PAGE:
I was going to the bathroom 30x plus a day. It wasn't even poop half the time it was just blood and mucus. I was on a laundry list of drugs that didn't even work. I couldn't leave the house without crapping my pants. I couldn't sleep, eat or take care of my family. It was hell on earth for me.
Surgery for me was a no brainer. Was it hard? Hell yes. But it was such a small blip on the radar map of my life. Even if my surgery outcome was less than good I still couldn't have gone on the way I was going. So I had no where to go but up. No choice for me and I'm grateful every day for this procedure.
So in short I sing its praises because it's light years better from where I was.
I was in the same boat as Marianne. I had my j pouch connection surgery in February. Two months out and I feel exactly the same way as Marianne. They told me that it looked like a bomb went off in my large intestine and they didn't believe any amount of medicine was going to fix it. What choice did that leave? Surgery or waiting to die of complications from UC. That being said, just because surgery was the right choice for me doesn't mean it is for someone else. I don't judge anyone's choices. I also 100% support anyone that chooses to go on with an permanent ileostomy. At 35 years old, I wanted to give a j-pouch a shot. So far life is wonderful. If I had to I could live with an ileo forever because I was so much better with it. I understand there are complications but that's true of any surgery.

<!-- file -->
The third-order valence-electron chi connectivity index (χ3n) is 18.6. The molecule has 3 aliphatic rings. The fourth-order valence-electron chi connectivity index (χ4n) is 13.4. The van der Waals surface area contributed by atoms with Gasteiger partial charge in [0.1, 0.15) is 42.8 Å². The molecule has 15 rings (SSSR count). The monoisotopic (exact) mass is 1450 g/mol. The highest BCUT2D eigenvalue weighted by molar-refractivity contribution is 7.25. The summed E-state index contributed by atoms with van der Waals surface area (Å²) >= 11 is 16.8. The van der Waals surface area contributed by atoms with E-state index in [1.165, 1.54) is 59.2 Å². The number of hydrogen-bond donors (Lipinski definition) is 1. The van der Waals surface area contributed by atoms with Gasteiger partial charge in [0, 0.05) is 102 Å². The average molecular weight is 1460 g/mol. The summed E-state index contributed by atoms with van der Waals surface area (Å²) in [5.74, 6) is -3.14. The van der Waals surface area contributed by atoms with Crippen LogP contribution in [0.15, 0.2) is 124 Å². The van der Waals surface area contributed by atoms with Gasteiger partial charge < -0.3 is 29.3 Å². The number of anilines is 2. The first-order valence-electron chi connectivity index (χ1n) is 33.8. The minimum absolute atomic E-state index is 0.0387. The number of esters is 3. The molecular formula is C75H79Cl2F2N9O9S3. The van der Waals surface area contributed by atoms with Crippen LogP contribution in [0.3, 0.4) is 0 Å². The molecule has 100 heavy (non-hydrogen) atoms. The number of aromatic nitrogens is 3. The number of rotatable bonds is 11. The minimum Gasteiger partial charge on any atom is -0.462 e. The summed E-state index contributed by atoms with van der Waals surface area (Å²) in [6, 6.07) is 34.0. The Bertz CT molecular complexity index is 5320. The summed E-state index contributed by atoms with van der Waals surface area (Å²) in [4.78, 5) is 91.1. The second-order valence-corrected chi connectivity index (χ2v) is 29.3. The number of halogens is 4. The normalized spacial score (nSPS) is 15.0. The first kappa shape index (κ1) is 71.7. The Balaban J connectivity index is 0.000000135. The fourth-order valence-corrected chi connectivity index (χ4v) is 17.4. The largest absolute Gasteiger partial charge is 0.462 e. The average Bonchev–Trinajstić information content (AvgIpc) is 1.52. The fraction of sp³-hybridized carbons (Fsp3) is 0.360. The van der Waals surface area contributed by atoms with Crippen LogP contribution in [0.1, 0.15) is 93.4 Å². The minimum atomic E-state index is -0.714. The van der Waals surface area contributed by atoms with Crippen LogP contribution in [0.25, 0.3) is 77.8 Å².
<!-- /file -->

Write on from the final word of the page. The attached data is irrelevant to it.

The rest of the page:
Also, I find the add about
smoking and the ostomy to be disrespectful to those of us that have or had an ostomy, regardless of the circumstances of what led to getting one. I usually don't get too fired up about
this sort of thing, but this add really irritated me. I just saw it on TV again last night. What about
kids with ostomies? I had more of a life with an ostomy than I had had in 2 years. There is nothing dirty about
it. I was also not ashamed of it or afraid to leave my home as the ad suggests. I was more afraid to leave my home when I was having daily accidents and using the bathroom 25 plus times a day. Just shows the lack of education regarding this topic. There is a change.org petition to remove the add that I have signed and hope others will too.
34 year old Female from the Buckeye State. Initally misdiagnosed Crohn's Oct 2013. 2nd opinion at Cleveland Clinic rediagnosed Severe Pancolitis/Ulcerative Colitis Jun 2014. 3 recurrences of C-DIFF Spring 2014. Fecal transplant May 2014.
Failed Meds: Asacol HD, Prednisone, Humira, Flagyl, Vanco, and Dificid
First surgery: 6/7/14 J pouch and loop: 10/22/14 Takedown: 2/13/15